Skip to main content



ASLR definition

Address space layout randomization (ASLR) is a security technique that randomly arranges key data area positions in a process's address space. This includes the base of the executable and the positions of the stack, heap, and libraries. By doing this, ASLR makes it more difficult for an attacker to predict target addresses, making exploitation of memory corruption bugs much harder.

See also: buffer overflow attack, stack smashing

ASLR history

2001: The PaX project, an open-source patch for the Linux kernel, is implemented to address the rising problem of buffer overflow attacks. It is considered the origin of the concept of ASLR.
2003: OpenBSD integrates a similar feature.
2005: ASLR is integrated into the Linux kernel, starting with version 2.6.12.
2007: Microsoft introduces ASLR in Windows Vista as part of several new security features. Apple introduces ASLR in Mac OS X Leopard (10.5).
2011: Apple extends ASLR to the iOS platform in version 4.3.

ASLR benefits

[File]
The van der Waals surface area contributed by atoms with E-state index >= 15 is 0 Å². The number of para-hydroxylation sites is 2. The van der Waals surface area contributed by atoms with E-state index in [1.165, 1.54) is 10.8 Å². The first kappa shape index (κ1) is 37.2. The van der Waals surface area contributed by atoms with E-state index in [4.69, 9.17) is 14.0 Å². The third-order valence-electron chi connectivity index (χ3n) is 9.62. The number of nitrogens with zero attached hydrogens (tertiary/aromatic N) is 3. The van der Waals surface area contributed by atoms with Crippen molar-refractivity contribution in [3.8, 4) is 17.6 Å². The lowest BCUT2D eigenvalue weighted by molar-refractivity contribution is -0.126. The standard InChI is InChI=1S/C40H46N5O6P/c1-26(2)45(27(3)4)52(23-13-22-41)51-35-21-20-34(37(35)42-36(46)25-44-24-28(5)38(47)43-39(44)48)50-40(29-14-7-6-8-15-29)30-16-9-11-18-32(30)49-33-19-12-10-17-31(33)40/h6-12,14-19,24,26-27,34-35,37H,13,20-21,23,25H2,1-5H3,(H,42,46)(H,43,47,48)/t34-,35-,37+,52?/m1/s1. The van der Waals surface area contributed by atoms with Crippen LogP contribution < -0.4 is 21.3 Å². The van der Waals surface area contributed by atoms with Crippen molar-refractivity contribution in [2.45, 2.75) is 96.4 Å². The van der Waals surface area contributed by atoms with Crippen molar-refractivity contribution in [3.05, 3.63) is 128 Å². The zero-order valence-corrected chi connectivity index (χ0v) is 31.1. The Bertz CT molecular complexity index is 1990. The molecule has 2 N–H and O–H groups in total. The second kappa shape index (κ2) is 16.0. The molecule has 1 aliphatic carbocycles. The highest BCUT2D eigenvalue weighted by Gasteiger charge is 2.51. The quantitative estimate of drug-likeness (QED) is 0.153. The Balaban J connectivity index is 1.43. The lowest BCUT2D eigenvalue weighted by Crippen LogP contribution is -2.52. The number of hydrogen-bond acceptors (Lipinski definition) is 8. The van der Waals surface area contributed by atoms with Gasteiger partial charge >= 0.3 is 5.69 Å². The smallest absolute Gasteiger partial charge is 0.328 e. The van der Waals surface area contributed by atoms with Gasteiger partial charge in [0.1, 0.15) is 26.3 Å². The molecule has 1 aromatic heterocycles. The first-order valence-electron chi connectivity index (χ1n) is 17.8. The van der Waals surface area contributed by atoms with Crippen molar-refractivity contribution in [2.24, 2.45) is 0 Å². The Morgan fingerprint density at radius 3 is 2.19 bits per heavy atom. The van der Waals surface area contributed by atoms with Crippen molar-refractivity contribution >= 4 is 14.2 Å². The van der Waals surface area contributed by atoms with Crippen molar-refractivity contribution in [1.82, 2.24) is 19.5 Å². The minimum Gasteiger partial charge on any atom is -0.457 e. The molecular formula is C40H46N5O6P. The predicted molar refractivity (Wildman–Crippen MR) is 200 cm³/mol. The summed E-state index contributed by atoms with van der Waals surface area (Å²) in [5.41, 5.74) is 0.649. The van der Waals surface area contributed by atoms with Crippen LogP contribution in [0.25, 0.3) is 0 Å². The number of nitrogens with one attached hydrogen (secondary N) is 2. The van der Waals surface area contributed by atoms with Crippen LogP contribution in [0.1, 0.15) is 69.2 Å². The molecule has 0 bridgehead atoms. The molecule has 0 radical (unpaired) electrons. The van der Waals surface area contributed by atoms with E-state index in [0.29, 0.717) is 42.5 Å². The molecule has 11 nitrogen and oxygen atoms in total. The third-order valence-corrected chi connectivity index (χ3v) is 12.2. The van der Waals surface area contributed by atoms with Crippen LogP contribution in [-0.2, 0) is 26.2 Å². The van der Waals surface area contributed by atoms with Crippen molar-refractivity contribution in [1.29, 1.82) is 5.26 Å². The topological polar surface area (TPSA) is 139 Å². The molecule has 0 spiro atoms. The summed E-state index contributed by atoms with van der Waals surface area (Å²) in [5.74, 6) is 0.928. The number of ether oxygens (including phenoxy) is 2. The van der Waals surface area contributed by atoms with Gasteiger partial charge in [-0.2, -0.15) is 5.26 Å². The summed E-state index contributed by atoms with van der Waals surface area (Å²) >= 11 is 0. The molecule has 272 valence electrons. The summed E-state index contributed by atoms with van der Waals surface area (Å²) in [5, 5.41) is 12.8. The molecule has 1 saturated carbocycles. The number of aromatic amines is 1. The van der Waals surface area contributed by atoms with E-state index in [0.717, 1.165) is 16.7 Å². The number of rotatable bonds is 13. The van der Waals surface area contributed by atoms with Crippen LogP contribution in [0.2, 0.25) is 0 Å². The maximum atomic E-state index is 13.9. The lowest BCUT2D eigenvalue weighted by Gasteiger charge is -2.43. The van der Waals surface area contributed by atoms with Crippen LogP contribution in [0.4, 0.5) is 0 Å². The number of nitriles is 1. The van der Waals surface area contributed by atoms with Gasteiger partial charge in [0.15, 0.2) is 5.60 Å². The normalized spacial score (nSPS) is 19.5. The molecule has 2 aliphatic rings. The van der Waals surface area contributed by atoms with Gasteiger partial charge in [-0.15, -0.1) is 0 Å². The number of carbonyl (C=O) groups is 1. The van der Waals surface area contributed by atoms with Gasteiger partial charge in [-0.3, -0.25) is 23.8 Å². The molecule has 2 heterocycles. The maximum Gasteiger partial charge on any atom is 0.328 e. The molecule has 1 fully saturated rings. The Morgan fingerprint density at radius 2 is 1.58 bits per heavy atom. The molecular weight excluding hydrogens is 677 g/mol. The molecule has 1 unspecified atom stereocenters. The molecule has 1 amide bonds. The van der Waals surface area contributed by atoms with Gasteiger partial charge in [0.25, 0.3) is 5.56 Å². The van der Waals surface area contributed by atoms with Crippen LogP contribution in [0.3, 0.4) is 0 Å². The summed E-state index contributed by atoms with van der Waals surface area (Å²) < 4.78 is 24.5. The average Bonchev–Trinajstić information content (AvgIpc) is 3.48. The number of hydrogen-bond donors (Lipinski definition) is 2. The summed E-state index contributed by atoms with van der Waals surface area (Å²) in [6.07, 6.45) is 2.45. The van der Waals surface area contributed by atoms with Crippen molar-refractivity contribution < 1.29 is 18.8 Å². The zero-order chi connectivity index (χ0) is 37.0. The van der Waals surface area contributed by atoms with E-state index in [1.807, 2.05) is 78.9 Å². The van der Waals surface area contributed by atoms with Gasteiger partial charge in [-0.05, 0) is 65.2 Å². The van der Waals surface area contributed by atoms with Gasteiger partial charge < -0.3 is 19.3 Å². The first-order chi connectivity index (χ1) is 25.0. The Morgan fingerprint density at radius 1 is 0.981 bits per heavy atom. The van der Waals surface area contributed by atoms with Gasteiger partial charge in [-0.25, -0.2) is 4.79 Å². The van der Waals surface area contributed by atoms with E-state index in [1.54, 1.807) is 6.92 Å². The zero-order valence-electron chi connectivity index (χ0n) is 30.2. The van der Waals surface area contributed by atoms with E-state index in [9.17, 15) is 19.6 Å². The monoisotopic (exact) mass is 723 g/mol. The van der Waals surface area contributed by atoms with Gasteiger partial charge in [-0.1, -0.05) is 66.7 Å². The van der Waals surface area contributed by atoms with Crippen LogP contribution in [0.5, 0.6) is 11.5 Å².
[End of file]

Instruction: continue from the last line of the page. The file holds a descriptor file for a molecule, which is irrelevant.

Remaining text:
• More difficult to exploit. By randomizing memory addresses, ASLR makes it much harder for attackers to predict where specific code will reside in memory. This largely mitigates certain types of threats, such as buffer overflow and return-to-libc attacks.
  • System-wide protection. ASLR is implemented at the system level, so it protects all processes running on the system, not just individual applications.

ASLR limitations

  • Information leakage. If an attacker can find a way to reveal the memory layout (a memory leak vulnerability, for example), they can bypass ASLR. This is because once the base address is known, so are the relative addresses.
  • Limited entropy. The degree of randomness (or entropy) depends on the architecture of the system. On 32-bit systems, there is much less entropy available for ASLR compared to 64-bit systems, making it less effective.